As did The Party, 2019’s The Neon Skyline—a concept album as ambitious as its predecessor, tackling alcoholism, bar culture and socially anxious interactions so relatable they make you squirm—takes place over one night, as Shauf’s narrator learns that his ex has come back to town and we watch him spiral through hours of grief and flashbacks. Fan-favorite “Where Are You Judy” introduced us to the narrator’s former beloved, while tracks like “Thirteen Hours” and “Try Again” painstakingly depicted the softer consequences of breaking up, like the weight of single facial expressions and joking about missing a coat, but not the person wearing it. Shauf wrote and recorded dozens of tracks for Skyline, but left ones not hellbent on a so-called “light-headedness” on the cutting room floor. The leftovers are not in the trash, though. Instead, Dylanesque in his execution, Shauf gave these “outtakes” their own record, and they end up being just as good, if not better, than the one from which they were omitted. Reminiscent of “Up to Me,” left off Blood on the Tracks, or “Abandoned Love,” ditto Desire, Shauf fashions stunning, unforgettable side-quests of these two forgettable people, our nameless narrator and the immortal Judy, and turns their entire relationship into a concise, cinematic 27-minute tale—leaving no room for mistakes and emerging with Wilds, a delicate and unassuming record about accepting separation before fully letting go.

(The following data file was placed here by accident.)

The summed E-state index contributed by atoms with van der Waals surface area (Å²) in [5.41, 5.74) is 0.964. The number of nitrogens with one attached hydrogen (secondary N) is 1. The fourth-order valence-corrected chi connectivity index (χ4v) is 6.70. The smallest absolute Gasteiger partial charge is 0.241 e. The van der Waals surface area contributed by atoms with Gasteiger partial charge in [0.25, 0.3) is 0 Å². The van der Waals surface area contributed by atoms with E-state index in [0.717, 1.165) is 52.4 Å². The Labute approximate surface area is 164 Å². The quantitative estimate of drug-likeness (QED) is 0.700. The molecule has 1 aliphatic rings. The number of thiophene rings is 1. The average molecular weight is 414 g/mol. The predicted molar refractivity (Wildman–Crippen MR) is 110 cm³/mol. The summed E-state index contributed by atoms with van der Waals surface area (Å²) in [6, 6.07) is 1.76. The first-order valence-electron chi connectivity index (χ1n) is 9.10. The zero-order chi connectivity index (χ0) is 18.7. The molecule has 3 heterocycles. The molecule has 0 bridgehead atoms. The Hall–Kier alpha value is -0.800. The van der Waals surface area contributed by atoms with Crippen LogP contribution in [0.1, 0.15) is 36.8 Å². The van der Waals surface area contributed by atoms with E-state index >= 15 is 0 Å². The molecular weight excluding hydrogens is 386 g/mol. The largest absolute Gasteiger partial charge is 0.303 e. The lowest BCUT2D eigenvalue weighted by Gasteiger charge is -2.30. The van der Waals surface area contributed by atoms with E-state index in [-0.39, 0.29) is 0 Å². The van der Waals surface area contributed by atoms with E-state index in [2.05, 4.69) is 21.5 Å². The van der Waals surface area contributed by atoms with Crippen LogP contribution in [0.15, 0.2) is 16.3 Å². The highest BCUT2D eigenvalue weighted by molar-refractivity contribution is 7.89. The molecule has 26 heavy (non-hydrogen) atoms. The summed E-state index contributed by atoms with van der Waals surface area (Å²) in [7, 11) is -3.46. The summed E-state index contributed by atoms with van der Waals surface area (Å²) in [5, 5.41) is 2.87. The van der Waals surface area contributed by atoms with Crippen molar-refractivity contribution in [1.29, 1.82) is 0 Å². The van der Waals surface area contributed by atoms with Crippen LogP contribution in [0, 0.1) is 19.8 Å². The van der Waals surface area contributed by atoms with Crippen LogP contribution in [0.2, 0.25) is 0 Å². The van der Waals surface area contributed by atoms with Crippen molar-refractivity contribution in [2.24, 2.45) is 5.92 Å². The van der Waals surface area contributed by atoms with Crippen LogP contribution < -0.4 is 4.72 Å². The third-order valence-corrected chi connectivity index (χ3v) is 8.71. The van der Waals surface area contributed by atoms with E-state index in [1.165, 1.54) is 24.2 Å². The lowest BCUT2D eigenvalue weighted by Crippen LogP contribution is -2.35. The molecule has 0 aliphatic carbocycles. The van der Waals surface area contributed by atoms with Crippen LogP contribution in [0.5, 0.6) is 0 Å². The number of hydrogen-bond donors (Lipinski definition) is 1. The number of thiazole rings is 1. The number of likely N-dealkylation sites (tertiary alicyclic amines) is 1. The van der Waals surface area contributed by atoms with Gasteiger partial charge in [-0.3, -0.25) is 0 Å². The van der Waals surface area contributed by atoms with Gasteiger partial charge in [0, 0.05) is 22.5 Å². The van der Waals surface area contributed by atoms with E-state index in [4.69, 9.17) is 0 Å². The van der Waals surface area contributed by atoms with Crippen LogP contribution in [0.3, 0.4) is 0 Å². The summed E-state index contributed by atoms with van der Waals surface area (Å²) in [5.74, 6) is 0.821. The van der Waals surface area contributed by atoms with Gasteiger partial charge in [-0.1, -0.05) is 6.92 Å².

Naturally, the Shauf cinematic universe tends to grow with each record, something especially evident on Skyline. But on so much of Wilds, it’s only the narrator and Judy, which allows Shauf to get as far into the heads of these characters as he wants, opening the door for him to reach backwards into the breakage and show us the ugly, close-to-home woes of the relationship. And he does it with patience and resonance, as his narrator ditches rose-colored glasses in favor of accountability. Between the lottery-themed opener (“Judy [Wilds]”) and the awkward, first post-breakup interaction closer (“Jeremy’s Wedding [Wilds]”), there is as much realistic humor and fantasy here as there are “so true” moments of fatalistic relatability. On album centerpiece “Television Blue,” we get a story of spontaneity, in which the narrator and Judy leave a sand- and wind-beaten oceanside for the fluorescent lights of a motel. “Judy takes a sip, says ‘I remember we stole bug spray. Out of money, blue motel, you told / Me to go to hell,’” Shauf cheekily utters. But on the hit-and-run odyssey “Jaywalker,” he sings of retrospect, detailing that “It’s been a few years, you can barely / Recall why the things that you said have / You feeling so small.”